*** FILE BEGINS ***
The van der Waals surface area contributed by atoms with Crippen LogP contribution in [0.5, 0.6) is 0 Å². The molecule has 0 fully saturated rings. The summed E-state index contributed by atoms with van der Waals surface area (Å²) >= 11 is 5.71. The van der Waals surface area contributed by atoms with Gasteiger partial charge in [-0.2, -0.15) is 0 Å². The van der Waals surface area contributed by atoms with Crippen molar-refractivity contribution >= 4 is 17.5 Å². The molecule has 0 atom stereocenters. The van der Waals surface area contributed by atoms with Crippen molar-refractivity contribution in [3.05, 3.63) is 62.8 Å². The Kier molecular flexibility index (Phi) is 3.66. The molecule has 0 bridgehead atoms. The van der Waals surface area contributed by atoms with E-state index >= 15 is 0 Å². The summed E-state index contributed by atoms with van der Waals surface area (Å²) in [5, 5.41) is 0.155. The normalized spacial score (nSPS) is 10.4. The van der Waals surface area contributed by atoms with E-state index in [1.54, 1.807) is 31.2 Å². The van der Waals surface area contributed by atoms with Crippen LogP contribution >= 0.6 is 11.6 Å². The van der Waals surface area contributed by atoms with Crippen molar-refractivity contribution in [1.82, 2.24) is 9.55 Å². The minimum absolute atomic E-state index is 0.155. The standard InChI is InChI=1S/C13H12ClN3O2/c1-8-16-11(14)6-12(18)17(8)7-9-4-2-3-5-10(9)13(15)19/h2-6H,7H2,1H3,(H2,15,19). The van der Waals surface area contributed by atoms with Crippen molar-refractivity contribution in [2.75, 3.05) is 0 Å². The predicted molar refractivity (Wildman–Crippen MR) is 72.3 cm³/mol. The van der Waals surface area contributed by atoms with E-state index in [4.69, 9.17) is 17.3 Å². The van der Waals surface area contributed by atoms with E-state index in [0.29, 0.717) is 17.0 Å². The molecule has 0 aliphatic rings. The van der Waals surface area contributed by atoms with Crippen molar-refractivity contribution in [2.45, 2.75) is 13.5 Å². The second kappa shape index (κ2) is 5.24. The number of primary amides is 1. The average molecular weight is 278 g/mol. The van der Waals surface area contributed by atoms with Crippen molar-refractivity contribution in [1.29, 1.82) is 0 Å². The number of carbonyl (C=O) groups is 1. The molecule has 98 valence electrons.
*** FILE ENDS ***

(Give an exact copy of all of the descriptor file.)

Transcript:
The van der Waals surface area contributed by atoms with Crippen LogP contribution in [0.5, 0.6) is 0 Å². The molecule has 0 fully saturated rings. The summed E-state index contributed by atoms with van der Waals surface area (Å²) >= 11 is 5.71. The van der Waals surface area contributed by atoms with Gasteiger partial charge in [-0.2, -0.15) is 0 Å². The van der Waals surface area contributed by atoms with Crippen molar-refractivity contribution >= 4 is 17.5 Å². The molecule has 0 atom stereocenters. The van der Waals surface area contributed by atoms with Crippen molar-refractivity contribution in [3.05, 3.63) is 62.8 Å². The Kier molecular flexibility index (Phi) is 3.66. The molecule has 0 bridgehead atoms. The van der Waals surface area contributed by atoms with E-state index >= 15 is 0 Å². The summed E-state index contributed by atoms with van der Waals surface area (Å²) in [5, 5.41) is 0.155. The normalized spacial score (nSPS) is 10.4. The van der Waals surface area contributed by atoms with E-state index in [1.54, 1.807) is 31.2 Å². The van der Waals surface area contributed by atoms with Crippen LogP contribution >= 0.6 is 11.6 Å². The van der Waals surface area contributed by atoms with Crippen molar-refractivity contribution in [1.82, 2.24) is 9.55 Å². The minimum absolute atomic E-state index is 0.155. The standard InChI is InChI=1S/C13H12ClN3O2/c1-8-16-11(14)6-12(18)17(8)7-9-4-2-3-5-10(9)13(15)19/h2-6H,7H2,1H3,(H2,15,19). The van der Waals surface area contributed by atoms with Crippen molar-refractivity contribution in [2.75, 3.05) is 0 Å². The predicted molar refractivity (Wildman–Crippen MR) is 72.3 cm³/mol. The van der Waals surface area contributed by atoms with E-state index in [4.69, 9.17) is 17.3 Å². The van der Waals surface area contributed by atoms with E-state index in [0.29, 0.717) is 17.0 Å². The molecule has 0 aliphatic rings. The van der Waals surface area contributed by atoms with Crippen molar-refractivity contribution in [2.45, 2.75) is 13.5 Å². The second kappa shape index (κ2) is 5.24. The number of primary amides is 1. The average molecular weight is 278 g/mol. The van der Waals surface area contributed by atoms with Crippen molar-refractivity contribution in [1.29, 1.82) is 0 Å². The number of carbonyl (C=O) groups is 1. The molecule has 98 valence electrons.